posted on Feb, 11 2011 @ 10:02 AM
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reply to post by kwakakev
 

It would make sense to have things reviewed by other stakeholders instead of just the crooks from wall street to manage other people's money.

"If the American people ever allow private banks to control the issue of their money, first by inflation and then by deflation, the banks and corporations that will grow up around them, will deprive the people of their property until their children will wake up homeless on the continent their fathers conquered." --Thomas Jefferson ??

Chances are the relative rebalancing of living standards across the world will happen with a whimper rather than a bang.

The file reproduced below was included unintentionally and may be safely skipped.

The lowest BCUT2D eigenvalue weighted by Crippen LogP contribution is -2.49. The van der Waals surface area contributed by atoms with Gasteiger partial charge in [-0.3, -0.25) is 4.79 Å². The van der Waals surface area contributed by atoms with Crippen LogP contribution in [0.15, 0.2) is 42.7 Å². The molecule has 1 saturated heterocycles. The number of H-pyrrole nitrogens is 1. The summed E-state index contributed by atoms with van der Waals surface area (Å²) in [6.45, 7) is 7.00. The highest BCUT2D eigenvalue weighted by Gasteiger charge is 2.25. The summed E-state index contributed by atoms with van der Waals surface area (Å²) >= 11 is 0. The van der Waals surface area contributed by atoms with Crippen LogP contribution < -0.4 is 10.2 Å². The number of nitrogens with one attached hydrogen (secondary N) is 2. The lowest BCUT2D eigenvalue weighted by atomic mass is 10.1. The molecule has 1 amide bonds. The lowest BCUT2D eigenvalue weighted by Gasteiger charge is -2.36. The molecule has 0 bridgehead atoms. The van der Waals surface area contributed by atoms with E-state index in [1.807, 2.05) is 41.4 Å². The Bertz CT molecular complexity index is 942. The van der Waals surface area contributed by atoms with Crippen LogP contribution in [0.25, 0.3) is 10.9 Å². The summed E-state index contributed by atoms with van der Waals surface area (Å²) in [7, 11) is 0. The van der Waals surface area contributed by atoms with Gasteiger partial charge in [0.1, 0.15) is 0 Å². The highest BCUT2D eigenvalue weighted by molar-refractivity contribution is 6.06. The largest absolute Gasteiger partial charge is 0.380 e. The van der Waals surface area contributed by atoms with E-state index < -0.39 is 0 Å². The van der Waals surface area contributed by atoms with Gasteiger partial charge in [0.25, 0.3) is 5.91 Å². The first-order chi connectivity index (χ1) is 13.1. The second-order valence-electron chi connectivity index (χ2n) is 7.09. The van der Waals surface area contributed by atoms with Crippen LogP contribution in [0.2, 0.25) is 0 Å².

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Read the link above. When it comes to paychecks, Wall Street's law of gravity is back in full force: What goes down must come back up.

In 2010, total compensation and benefits at publicly traded Wall Street banks and securities firms hit a record of $135 billion, according to an analysis by The Wall Street Journal. The total is up 5.7% from $128 billion in combined compensation and benefits by the same companies in 2009.

The increase was fueled by a revenue rebound as the financial crisis recedes in the rearview mirror. At 25 large financial firms that have reported full-year results, revenue rose to $417 billion, another all-time high, even though last year's 1% increase was just a fraction of the industry's revenue jolt from 2008 to 2009 as trading and investment banking sprang back to life.